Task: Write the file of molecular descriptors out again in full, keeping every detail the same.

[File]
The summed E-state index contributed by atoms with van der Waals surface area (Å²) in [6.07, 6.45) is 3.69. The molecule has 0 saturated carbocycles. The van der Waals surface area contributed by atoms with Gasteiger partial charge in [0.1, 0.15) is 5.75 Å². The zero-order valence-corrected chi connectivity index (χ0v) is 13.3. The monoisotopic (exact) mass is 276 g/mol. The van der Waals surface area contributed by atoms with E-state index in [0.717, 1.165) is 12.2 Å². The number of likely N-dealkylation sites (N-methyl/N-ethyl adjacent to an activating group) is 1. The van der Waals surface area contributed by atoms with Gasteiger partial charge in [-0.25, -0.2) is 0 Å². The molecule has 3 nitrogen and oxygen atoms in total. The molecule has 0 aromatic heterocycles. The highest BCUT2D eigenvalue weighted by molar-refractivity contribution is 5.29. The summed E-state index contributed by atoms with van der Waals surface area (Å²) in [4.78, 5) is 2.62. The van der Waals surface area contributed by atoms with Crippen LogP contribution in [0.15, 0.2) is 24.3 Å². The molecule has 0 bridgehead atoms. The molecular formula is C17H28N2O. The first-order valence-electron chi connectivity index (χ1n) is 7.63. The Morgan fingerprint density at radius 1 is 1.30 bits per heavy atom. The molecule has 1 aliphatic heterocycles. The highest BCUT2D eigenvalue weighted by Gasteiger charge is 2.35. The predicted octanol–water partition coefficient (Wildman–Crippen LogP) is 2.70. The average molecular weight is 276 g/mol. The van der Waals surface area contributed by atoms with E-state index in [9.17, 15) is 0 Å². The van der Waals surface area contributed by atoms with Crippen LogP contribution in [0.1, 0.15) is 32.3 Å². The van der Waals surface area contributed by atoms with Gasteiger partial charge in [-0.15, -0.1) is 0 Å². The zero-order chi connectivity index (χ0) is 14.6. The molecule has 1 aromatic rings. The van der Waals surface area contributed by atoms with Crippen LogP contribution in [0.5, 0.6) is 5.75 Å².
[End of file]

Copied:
The summed E-state index contributed by atoms with van der Waals surface area (Å²) in [6.07, 6.45) is 3.69. The molecule has 0 saturated carbocycles. The van der Waals surface area contributed by atoms with Gasteiger partial charge in [0.1, 0.15) is 5.75 Å². The zero-order valence-corrected chi connectivity index (χ0v) is 13.3. The monoisotopic (exact) mass is 276 g/mol. The van der Waals surface area contributed by atoms with E-state index in [0.717, 1.165) is 12.2 Å². The number of likely N-dealkylation sites (N-methyl/N-ethyl adjacent to an activating group) is 1. The van der Waals surface area contributed by atoms with Gasteiger partial charge in [-0.25, -0.2) is 0 Å². The molecule has 3 nitrogen and oxygen atoms in total. The molecule has 0 aromatic heterocycles. The highest BCUT2D eigenvalue weighted by molar-refractivity contribution is 5.29. The summed E-state index contributed by atoms with van der Waals surface area (Å²) in [4.78, 5) is 2.62. The van der Waals surface area contributed by atoms with Crippen LogP contribution in [0.15, 0.2) is 24.3 Å². The molecule has 0 bridgehead atoms. The molecular formula is C17H28N2O. The first-order valence-electron chi connectivity index (χ1n) is 7.63. The Morgan fingerprint density at radius 1 is 1.30 bits per heavy atom. The molecule has 1 aliphatic heterocycles. The highest BCUT2D eigenvalue weighted by Gasteiger charge is 2.35. The predicted octanol–water partition coefficient (Wildman–Crippen LogP) is 2.70. The average molecular weight is 276 g/mol. The van der Waals surface area contributed by atoms with E-state index in [9.17, 15) is 0 Å². The van der Waals surface area contributed by atoms with Crippen LogP contribution in [0.1, 0.15) is 32.3 Å². The van der Waals surface area contributed by atoms with Gasteiger partial charge in [-0.15, -0.1) is 0 Å². The zero-order chi connectivity index (χ0) is 14.6. The molecule has 1 aromatic rings. The van der Waals surface area contributed by atoms with Crippen LogP contribution in [0.5, 0.6) is 5.75 Å².